Self-effacement is a handy trait for an improviser. You would never discern that Jakob Bro was this band's leader, for instance, simply by listening. The Danish guitarist's main concern has been creating contexts to maximise his colleagues' creativity. And what colleagues! From the absolute vanguard of Scandinavian jazz come trumpeter Palle​ Mikkelborg​ and drummer Jon Christensen, joined by Thomas Morgan, who, since Charlie Haden's demise, wears the mantle of the bassist who says the most with the fewest notes. The pieces, by Bro and Mikkelborg​, could be the folk-songs of wraiths: sketches that swirl and eddy like mist on a lake in a light breeze, awaiting the life-blood of improvisation. Mikkelborg's​ trumpet and flugelhorn provide the nearest shades to primary colours, darting to the foreground to blaze briefly, before retreating once more into the haze of guitar, bass and drums. Bro infuses the music with gentle washes of harmony and drama, which Morgan thickens with his carefully sculpted, isolated, melancholy notes, while Christensen, one of the great musicians of our time, engraves the surface with unique mysteries and enigmas. An album of rare beauty. JOHN SHAND

PSYCH-POP Melody's Echo Chamber

BON VOYAGE (Pod/Inertia)


Just as you can sometimes judge a book by its cover, you can occasionally judge an album by its song titles. Two cases in point: Visions Of Someone Special, On A Wall Of Reflections and Quand​ Les Larmes​ D'un​ Ange​ Font Danser​ La Neige​ (When The Tears Of An Angel Dance On The Snow). Yes, Melody Prochet​, who trades under the name Melody's Echo Chamber, is French. And yes, she has a voice that's all breath, bells and batting eyelids. But this is no Gallic chanteuse throwback. Instead she builds on the psych-pop of her 2012 debut (produced by Tame Impala's Kevin Parker), while tossing some thorns in with the sparkles. Check out the beatbox​ breakdown, doo-wop harmonies and fluttering flute that interrupt the Air-like glide of Cross My Heart, or the speaker-rattling shrieks and robotic vocoder vocals halfway through the whirling strings and Eastern guitar trills of Desert Horse. The release of Bon Voyage was delayed by a serious accident that left Prochet​ with a brain aneurysm and broken vertebrae, and, while the album was recorded beforehand, there's a devil-may-care approach that suggests she was already seizing the moment to push a few boundaries. BARRY DIVOLA​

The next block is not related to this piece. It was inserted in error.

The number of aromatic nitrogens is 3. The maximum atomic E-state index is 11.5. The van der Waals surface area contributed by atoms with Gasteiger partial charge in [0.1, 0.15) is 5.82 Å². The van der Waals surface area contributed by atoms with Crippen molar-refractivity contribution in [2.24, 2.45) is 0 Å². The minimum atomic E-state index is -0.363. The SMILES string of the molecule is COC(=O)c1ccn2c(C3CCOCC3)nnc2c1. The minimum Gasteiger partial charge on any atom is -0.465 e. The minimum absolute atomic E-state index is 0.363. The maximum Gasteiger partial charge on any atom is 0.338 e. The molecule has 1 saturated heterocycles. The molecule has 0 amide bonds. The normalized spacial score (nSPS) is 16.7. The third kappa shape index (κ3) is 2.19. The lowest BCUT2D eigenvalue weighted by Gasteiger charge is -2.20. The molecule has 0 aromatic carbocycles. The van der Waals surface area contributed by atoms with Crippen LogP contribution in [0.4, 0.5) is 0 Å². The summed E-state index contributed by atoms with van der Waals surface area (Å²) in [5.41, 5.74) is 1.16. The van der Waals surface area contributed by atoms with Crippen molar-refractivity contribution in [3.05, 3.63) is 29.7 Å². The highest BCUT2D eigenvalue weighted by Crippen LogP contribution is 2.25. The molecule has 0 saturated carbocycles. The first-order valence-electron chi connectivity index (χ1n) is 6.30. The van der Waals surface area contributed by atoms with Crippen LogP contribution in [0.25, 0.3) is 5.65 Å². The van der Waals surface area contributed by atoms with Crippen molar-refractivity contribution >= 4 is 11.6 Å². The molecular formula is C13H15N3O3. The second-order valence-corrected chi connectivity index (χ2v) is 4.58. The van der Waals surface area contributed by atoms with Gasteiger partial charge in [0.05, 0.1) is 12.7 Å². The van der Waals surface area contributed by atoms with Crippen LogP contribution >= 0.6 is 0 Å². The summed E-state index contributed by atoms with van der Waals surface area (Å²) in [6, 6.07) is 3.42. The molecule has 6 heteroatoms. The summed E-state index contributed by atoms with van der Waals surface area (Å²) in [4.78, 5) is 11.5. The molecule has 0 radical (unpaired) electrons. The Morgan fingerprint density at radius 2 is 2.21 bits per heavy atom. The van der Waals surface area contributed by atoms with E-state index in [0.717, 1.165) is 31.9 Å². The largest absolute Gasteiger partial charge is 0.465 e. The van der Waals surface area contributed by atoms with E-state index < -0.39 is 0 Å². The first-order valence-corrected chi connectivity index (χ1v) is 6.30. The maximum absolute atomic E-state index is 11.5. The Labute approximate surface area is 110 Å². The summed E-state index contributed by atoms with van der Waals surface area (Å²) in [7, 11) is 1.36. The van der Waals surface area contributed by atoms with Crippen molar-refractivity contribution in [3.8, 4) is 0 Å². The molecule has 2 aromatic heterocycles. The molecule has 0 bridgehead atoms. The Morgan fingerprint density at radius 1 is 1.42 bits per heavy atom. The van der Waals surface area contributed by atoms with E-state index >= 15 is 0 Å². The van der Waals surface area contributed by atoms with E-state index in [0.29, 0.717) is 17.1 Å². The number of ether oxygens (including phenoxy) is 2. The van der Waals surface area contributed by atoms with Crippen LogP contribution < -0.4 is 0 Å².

Well versed in the ragged and the raw, coming as she does from a garage-punk background via the long-running Shannon & the Clams, Shannon Shaw shows on this debut album that she is also across a whole lot more. Releasing on Dan Auerbach's​ newish label, Shaw is afforded the opportunity in this instance to delve deeply into other musical interests, the resulting 1950s rock'n'roll​ and 1960s pop/surf conglomeration forming the basis of what is a tough yet fluid record. The versatility in her voice bodily pushes a lot of the tracks along, from low and almost guttural notes to hitting sweet highs, giving the album a good deal of texture – often within the one song. It is a cathartic record too, in that all songs (six written by her, the rest co-written, with Auerbach​, among others) deal with love and loss in some form. This emotion helps fuel the record, the songs bleeding honesty and truth: they're alive and real, as opposed to mere lovelorn pastiches. Occasionally Shannon in Nashville does find itself exploring a little too much, so that genres and styles are touched on only fleetingly, but this is something that will no doubt be remedied with time. SAMUEL J FELL